I first heard the battery-powered amplification from Veloce at the 2009 SSI; this year the Philadelphia-based company was sharing a room with YG Acoustics, whose 3-way Kipod speakers ($38,500/pair) were being driven by the V6 mono 180W amplifiers ($12,500/pair) via Kubala-Sosna Emotion cables. A V.Y.G.R. Baltic M turntable, fitted with a 12" SME 312 tonearm and Air Tight PC-1 cartridge fed Veloce's new LP-1 transformer-based phono module ($3000) and the Veloce Platino LS-1 tube preamp.
The Multi Electronique suite was home to a tasteful, sedate display of Focal loudspeakers and Simaudio electronics, fed by an iMac computer running iTunes: just like home, except these guys had WAV files instead of the AIFFs that I prefer. The music selection was superb, and included the young jazz singer Melody Gardot, whom I hadn't heard before today, and the always interesting Dee Dee Bridgewater. Even without the luxury of an "audiophile" setupwhich is to say, these musical furnishings were arranged in the manner of a normal person's homethe sound of the Focal Chorus 826W ($3795/pair), Moon 3.3 DPX D/A converter ($4000), and Moon 3.3 amplifier ($4000) was utterly charming, and I left my comfy red seat with only the greatest reluctance.
The arrangement of Totem's new Tribe 5 wall-mounted speaker in on of their rooms at SSI raised my eyebrows. I asked Totem's main man Vince Bruzzese what gives? "We must reach out to non-audiophiles!" he said, adding that this was one of the impetuses behind the launch of the "skins" that Art Dudley wrote about above. "By arranging these speakers in an unconventional manner but showing that they can still play music, we reduce the fear non-audiophiles have." (My apologies if my paraphrase didn't capture the passion with which Vince spoke.) But the Trentemoller track I listened to, played on Chord CD transport, DAC, and amplifier, didn't sound any the worse for the unusual speaker setup.
The Luxman L-509u ($10,000) is rated to deliver 120Wpc into 8 ohms, and comes equipped with tone and balance controls, a front-panel headphone jack, MM/MC phono stage, and all kinds of rad buttons, knobs, and meters. No remote, though. You’re gonna have to get up and play with this sweet thing.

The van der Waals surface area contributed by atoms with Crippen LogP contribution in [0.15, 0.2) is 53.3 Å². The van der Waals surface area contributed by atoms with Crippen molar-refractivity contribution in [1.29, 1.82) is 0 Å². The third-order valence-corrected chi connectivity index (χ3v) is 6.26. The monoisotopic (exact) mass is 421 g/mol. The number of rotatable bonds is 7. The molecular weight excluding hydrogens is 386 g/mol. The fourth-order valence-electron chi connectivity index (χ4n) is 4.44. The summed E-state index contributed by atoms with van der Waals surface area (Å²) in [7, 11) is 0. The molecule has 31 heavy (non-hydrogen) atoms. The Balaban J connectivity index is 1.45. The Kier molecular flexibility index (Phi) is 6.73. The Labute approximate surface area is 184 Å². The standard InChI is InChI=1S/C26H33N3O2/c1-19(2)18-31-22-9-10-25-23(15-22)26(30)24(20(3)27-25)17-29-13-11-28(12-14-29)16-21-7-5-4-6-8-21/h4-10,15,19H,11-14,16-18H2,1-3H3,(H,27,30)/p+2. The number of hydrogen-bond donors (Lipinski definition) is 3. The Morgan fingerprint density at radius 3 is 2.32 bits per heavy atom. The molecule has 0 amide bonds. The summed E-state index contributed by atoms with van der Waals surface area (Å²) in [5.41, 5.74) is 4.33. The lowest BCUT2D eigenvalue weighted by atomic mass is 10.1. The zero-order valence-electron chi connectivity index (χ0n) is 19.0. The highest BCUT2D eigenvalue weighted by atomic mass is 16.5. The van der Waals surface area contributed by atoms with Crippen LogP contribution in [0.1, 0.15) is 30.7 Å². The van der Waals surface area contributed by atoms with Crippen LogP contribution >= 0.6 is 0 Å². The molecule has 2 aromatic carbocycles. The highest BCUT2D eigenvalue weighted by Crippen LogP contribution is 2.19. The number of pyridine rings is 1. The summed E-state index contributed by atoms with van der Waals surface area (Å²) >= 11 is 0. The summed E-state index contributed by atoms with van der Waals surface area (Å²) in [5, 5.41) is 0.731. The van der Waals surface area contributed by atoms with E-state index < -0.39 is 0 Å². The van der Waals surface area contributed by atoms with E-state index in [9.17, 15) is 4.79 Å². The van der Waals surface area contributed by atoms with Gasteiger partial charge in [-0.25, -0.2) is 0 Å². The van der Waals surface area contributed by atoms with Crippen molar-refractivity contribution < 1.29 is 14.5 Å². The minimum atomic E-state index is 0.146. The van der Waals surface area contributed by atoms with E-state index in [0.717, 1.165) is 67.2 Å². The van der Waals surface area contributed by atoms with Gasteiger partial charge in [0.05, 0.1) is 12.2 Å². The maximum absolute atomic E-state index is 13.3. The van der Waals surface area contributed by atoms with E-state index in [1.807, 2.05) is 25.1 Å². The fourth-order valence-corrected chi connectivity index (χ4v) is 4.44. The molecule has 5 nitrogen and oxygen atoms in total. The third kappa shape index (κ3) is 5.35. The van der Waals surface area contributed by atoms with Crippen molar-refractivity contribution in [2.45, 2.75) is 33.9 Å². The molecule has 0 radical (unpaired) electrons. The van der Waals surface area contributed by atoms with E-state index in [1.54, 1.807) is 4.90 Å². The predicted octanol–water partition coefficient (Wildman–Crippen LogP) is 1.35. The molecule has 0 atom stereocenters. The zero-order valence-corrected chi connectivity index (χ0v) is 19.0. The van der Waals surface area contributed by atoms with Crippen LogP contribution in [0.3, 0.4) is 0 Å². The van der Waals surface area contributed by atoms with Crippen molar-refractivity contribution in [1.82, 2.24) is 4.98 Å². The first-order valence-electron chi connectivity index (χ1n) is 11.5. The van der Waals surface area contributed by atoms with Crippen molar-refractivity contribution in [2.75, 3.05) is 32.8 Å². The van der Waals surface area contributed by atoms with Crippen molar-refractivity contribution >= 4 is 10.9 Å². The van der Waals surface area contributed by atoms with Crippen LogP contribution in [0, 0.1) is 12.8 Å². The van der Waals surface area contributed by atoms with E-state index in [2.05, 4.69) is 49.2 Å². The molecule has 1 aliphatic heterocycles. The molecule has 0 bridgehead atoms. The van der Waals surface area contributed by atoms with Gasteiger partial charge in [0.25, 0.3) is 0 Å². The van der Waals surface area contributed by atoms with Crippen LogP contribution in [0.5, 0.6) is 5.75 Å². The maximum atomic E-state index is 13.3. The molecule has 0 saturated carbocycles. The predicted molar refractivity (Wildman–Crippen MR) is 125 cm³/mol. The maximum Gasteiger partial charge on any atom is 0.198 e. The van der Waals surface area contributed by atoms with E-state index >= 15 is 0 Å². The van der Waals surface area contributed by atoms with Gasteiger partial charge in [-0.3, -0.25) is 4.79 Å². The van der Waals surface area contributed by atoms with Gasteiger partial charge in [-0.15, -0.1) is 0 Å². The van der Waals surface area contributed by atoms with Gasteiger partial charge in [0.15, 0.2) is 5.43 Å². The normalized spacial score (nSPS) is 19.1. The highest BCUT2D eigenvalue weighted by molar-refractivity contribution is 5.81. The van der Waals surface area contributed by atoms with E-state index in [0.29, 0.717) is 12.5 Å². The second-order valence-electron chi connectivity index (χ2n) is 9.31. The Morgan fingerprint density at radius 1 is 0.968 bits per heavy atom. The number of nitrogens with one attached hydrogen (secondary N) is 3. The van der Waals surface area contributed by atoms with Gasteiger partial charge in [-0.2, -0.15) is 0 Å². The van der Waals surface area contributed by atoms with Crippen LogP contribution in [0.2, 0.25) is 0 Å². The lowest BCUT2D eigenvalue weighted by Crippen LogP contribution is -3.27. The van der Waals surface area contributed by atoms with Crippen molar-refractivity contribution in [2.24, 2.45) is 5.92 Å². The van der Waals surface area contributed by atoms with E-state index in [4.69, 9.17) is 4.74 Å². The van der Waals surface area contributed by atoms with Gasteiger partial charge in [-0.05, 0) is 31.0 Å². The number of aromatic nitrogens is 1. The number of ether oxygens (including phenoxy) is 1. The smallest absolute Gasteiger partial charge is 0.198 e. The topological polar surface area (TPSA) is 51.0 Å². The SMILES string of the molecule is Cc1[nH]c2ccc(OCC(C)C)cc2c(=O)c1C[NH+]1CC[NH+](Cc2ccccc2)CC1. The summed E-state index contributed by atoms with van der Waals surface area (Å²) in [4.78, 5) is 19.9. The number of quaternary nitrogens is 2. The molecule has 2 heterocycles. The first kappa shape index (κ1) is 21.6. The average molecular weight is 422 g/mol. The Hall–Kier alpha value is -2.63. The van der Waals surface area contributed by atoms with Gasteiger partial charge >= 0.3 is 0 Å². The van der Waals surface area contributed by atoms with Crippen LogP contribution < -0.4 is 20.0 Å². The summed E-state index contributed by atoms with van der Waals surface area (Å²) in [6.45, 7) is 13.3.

I got to see and to hear the legendary Platine Verdier turntable in the Excel Stereo suite, and though language differences and crowd noise confounded my efforts to learn either its current price or the name of the curious birdsong-and-fiddle record being played, I was delighted to see it in use with a proper (12") tonearm and Ortofon SPU pickup head. Seems I didn't leave civilization behind after all!
Coming soon to a salon near you: a 45Wpc integrated amp that even a schoolteacher can afford. Advanced Acoustics, whose products are designed in France and manufactured in China, showed a prototype of their forthcoming MAP-101, which sounded decent driving a nondescript pair of tiny tabletop speakers. And if that sounds like darning with faint praise, consider that Advanced's MAP-101 is intended to sell for only $649. Alors!
I started my day the right way: listening to a good LP of acoustic music. In one of three Coup de Foudre rooms I listened to Skip James's final album on a system comprising the new Brinkmann DD turntable (price TBD) with an EMT TSD 15 fineline phono cartridge ($1800), Auditorium 23 step-up transformer ($995), Leben RS30 EQ moving-magnet phono preamp ($2595), Leben CS300 XS integrated amplifier ($3495), and DeVore Fidelity 3XL loudspeakers ($3700/pair without stands), the latter of which were capable of allowing the music to sound surprisingly, delightfully big. Cables were all by Auditorium 23, and the source and amplification components were supported by a typically beautiful Sapele rack from the Box Furniture company.